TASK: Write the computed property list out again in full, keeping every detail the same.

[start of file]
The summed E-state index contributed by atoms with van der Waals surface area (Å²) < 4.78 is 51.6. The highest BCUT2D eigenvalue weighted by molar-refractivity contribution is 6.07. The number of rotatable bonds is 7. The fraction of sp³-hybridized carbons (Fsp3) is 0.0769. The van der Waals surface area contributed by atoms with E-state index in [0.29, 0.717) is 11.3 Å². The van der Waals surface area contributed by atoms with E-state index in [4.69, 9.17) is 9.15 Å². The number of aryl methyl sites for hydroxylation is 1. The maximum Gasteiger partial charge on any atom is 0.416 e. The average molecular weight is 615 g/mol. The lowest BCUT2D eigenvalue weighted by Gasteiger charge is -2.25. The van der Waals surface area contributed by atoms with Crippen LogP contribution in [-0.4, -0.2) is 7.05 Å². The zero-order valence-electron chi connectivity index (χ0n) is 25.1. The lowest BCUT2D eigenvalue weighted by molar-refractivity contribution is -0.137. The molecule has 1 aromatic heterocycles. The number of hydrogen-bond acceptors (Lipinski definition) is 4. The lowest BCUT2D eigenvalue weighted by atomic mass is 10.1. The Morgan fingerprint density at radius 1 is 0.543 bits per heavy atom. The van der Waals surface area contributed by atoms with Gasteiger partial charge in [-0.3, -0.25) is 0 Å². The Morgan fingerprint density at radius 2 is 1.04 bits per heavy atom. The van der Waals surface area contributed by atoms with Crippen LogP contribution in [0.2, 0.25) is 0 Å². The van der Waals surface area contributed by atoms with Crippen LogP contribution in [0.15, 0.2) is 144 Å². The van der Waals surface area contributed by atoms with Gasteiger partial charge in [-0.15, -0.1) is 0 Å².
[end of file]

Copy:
The summed E-state index contributed by atoms with van der Waals surface area (Å²) < 4.78 is 51.6. The highest BCUT2D eigenvalue weighted by molar-refractivity contribution is 6.07. The number of rotatable bonds is 7. The fraction of sp³-hybridized carbons (Fsp3) is 0.0769. The van der Waals surface area contributed by atoms with E-state index in [0.29, 0.717) is 11.3 Å². The van der Waals surface area contributed by atoms with E-state index in [4.69, 9.17) is 9.15 Å². The number of aryl methyl sites for hydroxylation is 1. The maximum Gasteiger partial charge on any atom is 0.416 e. The average molecular weight is 615 g/mol. The lowest BCUT2D eigenvalue weighted by Gasteiger charge is -2.25. The van der Waals surface area contributed by atoms with Crippen LogP contribution in [-0.4, -0.2) is 7.05 Å². The zero-order valence-electron chi connectivity index (χ0n) is 25.1. The lowest BCUT2D eigenvalue weighted by molar-refractivity contribution is -0.137. The molecule has 1 aromatic heterocycles. The number of hydrogen-bond acceptors (Lipinski definition) is 4. The lowest BCUT2D eigenvalue weighted by atomic mass is 10.1. The Morgan fingerprint density at radius 1 is 0.543 bits per heavy atom. The van der Waals surface area contributed by atoms with Gasteiger partial charge in [-0.3, -0.25) is 0 Å². The Morgan fingerprint density at radius 2 is 1.04 bits per heavy atom. The van der Waals surface area contributed by atoms with Crippen LogP contribution in [0.2, 0.25) is 0 Å². The van der Waals surface area contributed by atoms with Crippen LogP contribution in [0.15, 0.2) is 144 Å². The van der Waals surface area contributed by atoms with Gasteiger partial charge in [-0.15, -0.1) is 0 Å².